When I started trying to promote my own artwork online I kept coming across other people's art that amazed or compelled me in one way or another. This blog has been a way for me to practice thinking and writing about art, as well as learning more about my peers and all the incredible art that is being made out there.

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Tuesday, June 11, 2013

Eric Edward Esper

"The Water Crib Fire"  oil on linen  20" x 48"  2013  (from the series - "Chicago Disasters")

"Green Hornet Streetcar Inferno"  oil on canvas  22" x 27"  2013  (from the series - "Chicago Disasters")

"1977 CTA El Train Derailment"  oil on canvas  24" x 36"  2013  (from the series - "Chicago Disasters")

"The Manson Family's Spahn Movie Ranch, 1200 Santa Suzana Pass, Chatsworth, California, 1969"  
oil on canvas  24" x 48"  2009 (from the series - "Cult Temples")

"Peoples Temple Agricultural Project, Jonestown, Guyana, 1978" 
oil on canvas   24" x48"  2009 (from the series - "Cult Temples")

Eric Esper trained as an illustrator, morphed into a landscape painter and finally combined the two to paint eerily objective depictions of the dark side of American History. In his series of "Cult Temples" he painted bird's eye views of the compounds and places of some of the most tragic cults from the Manson Family in California to the Branch Davidians in Waco, Heaven's Gate and more. These paintings are straightforward aerial landscapes. The distance of the scenes keeps the images impersonal. Until you know the title. Then, you look again. We can't help ourselves.  The distance and impersonality of images may be almost too distant, too impersonal. Beyond our pre-existing knowledge of the horror associated with what we are looking at, little else is revealed. It may be that the seeming tranquility of scenes creates a kind of dissonance. But in his latest follow up series of paintings, "Disasters of Chicago", the distance and impersonal point of view is countered by the raw drama of disaster unfolding before our eyes; an El train hovering just off the rails about to fall, the fireball of an explosion just erupting after a fuel truck strikes a street car, and in another, not shown here, the curtain's of a crowded theater have just begun to blaze presaging the tragedy that soon followed at the Iriquois Theater in 1903. In all of his work he takes a historian's interest in accuracy, gathering as much photographic reference as possible in order to re-visualize each event from any angle. I look forward to seeing where Mr. Esper's gaze will next illuminate the darker side of history.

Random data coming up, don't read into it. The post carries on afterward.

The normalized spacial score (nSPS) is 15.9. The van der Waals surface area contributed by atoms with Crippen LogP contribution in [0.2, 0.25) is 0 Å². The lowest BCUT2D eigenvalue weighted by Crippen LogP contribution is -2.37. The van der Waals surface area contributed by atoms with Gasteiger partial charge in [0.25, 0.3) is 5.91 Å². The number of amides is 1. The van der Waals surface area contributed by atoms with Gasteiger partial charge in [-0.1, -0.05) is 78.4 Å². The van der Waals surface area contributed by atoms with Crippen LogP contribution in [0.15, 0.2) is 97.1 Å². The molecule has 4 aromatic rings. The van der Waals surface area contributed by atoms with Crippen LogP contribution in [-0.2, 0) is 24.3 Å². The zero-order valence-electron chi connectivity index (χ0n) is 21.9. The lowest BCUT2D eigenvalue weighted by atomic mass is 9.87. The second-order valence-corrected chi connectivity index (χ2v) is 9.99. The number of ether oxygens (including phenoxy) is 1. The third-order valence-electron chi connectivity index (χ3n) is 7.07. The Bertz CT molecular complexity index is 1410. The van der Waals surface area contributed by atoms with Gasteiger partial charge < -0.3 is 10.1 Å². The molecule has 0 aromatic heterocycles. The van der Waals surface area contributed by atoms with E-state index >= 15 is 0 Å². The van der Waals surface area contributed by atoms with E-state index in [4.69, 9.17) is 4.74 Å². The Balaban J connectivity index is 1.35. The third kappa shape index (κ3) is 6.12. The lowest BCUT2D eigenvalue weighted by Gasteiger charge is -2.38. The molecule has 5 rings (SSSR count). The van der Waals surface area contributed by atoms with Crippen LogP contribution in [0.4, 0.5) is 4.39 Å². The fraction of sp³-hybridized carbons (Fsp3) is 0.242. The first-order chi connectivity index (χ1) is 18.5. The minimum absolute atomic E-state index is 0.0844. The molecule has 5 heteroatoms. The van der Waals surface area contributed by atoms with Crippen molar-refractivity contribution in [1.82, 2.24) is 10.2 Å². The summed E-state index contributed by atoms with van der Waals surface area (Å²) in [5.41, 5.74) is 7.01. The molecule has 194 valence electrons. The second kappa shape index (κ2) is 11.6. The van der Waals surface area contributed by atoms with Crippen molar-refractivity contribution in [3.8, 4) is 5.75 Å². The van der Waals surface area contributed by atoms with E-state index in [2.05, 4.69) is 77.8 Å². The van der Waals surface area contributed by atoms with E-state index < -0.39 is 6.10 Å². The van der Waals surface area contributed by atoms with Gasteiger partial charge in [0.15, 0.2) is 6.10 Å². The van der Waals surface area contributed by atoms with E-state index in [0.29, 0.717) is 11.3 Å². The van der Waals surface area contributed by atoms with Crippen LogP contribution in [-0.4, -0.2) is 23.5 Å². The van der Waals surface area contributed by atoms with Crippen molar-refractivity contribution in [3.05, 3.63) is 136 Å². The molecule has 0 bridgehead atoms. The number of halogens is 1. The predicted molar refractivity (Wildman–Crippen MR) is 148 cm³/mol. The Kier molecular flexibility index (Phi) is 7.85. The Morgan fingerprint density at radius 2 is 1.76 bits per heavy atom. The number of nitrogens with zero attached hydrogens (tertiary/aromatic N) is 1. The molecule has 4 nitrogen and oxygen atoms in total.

You can see more of his work at ericesper.com
Or you can go see the real thing if you happen to be in Chicago by visiting Linda Warren Projects. His work will be on display there until August 10th and for once I will actually be able to see some of the work I post. Hooray!

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